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Vice Chancellor Award
Glenda Wardle has won a 2011 Vice-Chancellor's Award for Excellence in Research Higher Degree Supervision. The purpose of this award is to promote, recognise and reward excellence in research higher degree supervision at the University of Sydney. Glenda is the fifth School member to receive this prestigious award, joining past winners Christ Dickman, Rick Shine, Robyn Overall and Dieter Hochuli. Glenda will be presented the award officially at the May 27 Graduation Ceremony.
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Faculty of Science Citation for Excellence in Teaching
Dr Liz May has won the Citation for Excellence in Teaching from the Faculty of Science. Liz was one of six academics to be awarded the Citation, which recognises the contributions of academic staff in the Faculty of Science to high quality teaching and enhancing the student learning environment. Liz was presented with the prize at the Faculty of Science's prizes ceremony on May 17, held in the Maclaurin Hall.
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Faculty of Science Postgraduate Research Prize
Endymion Cooper has won the Postgraduate Research Prize for Outstanding Academic Achievement from the Faculty of Science. Endymion was one of eight students to win this prize, which recognises outstanding postgraduate student acheivements, particularly during the early stages of candidature. Endymion was presented with the prize at the Faculty of Science's prizes ceremony on May 17, held in the Maclaurin Hall.
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UOS Evaluations
A reminder that unit of study evaluations must be completed by the end of STUVAC and sent to Institute for Teaching and Learning.
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OHS Working After Hours

The University is interested in wide consultation in producing a policy and procedure for people working after hours alone. When working after hours, the risks of certain hazards may be increased due to the reduction of immediate assistance. The University is committed to ensuring the health, safety and well-being of staff and students and this procedure will provide the structure for local departments to manage flexible working hours and the associated OHS risks.

A meeting is scheduled in Michael Joseph's office on 24th May 12:00 to 12:30 pm for initial discussion with Colin Chua OHSIM.

If there are any interested parties from any area of staff and higher degree students, please let Michael Joseph know. He will forward a draft policy and draft form "Application for working in a laboratory/workshop after hours". You may wish to comment and return comments by email, or let Michael know if you wish to attend the meeting.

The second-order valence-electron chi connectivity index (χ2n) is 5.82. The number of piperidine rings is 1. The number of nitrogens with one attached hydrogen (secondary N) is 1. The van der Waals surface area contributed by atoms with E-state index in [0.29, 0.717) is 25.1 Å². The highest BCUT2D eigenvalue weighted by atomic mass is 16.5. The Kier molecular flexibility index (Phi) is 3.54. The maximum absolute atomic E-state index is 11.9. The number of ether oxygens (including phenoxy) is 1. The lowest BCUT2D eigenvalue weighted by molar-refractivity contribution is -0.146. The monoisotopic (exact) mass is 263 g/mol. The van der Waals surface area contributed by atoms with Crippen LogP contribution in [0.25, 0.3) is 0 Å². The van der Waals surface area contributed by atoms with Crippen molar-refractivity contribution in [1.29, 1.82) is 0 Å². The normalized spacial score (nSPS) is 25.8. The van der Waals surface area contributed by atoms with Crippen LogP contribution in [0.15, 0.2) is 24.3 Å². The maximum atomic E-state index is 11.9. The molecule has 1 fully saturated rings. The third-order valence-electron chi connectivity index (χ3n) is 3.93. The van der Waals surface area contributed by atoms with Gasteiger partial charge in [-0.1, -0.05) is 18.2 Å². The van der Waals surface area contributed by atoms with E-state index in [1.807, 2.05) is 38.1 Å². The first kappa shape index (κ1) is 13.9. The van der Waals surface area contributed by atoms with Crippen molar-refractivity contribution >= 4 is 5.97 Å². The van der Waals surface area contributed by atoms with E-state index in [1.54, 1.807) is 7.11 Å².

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Keast Lecture
Friday, May 20 | 1.00pm
Dr Devi Stuart-Fox, from the University of Melbourne, is the 2011 Keast Lecturer. Dr Stuart-Fox is an evolutionary and behavioural ecologist who will be delivering a lecture on the evolution of animal colouration in the Old Geology lecture theatre from 1pm - 2pm, which will be followed by refreshments on the lawns outside Old Geology. Read more

Everybody invited! Please RSVP to Carla Avolio

Graduation: Marine Science and Environmental Sciences
Friday, May 20 | 9.30am
Graduation: Bachelor of Sciences
Friday, May 27 | 9.30am
See biology students graduate and Glenda Wardle receive her VC award at 9:30am in the Great Hall. After the official graduation ceremony, please join us for a champagne reception and morning tea in the Macleay Museum from 11am. New graduands will be attending with their families and are looking forward to celebrating with their lecturers. Please RSVP to Carla Avolio

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Title Goes Here
Visiting from Melbourne University, 2011 Keast Lecturer, Dr Devi Stuart-Fox investigates diverse problems in the fields of evolutionary biology and behavioural ecology, with a focus on the interaction between natural and sexual selection in the evolution of animal signals - particularly visual signals.
Sydney Morning Herald | Natalie Soars
Rocking urchins provide the sound waves
Daily Telegraph | Shine and Greenlees
Bell tolls as Sydney cane toad invasion ratted out and killed
Sydney Morning Herald | Kerryn Parry-Jones
Gardens wish bats luck as they wave them goodbye
Friday, May 20 | 1.00pm
Keast Lecture
Friday, May 20 | 9.30am
Graduation: Marine Science and Environmental Sciences
Friday, May 27 | 9.30am
Graduation: Bachelor of Sciences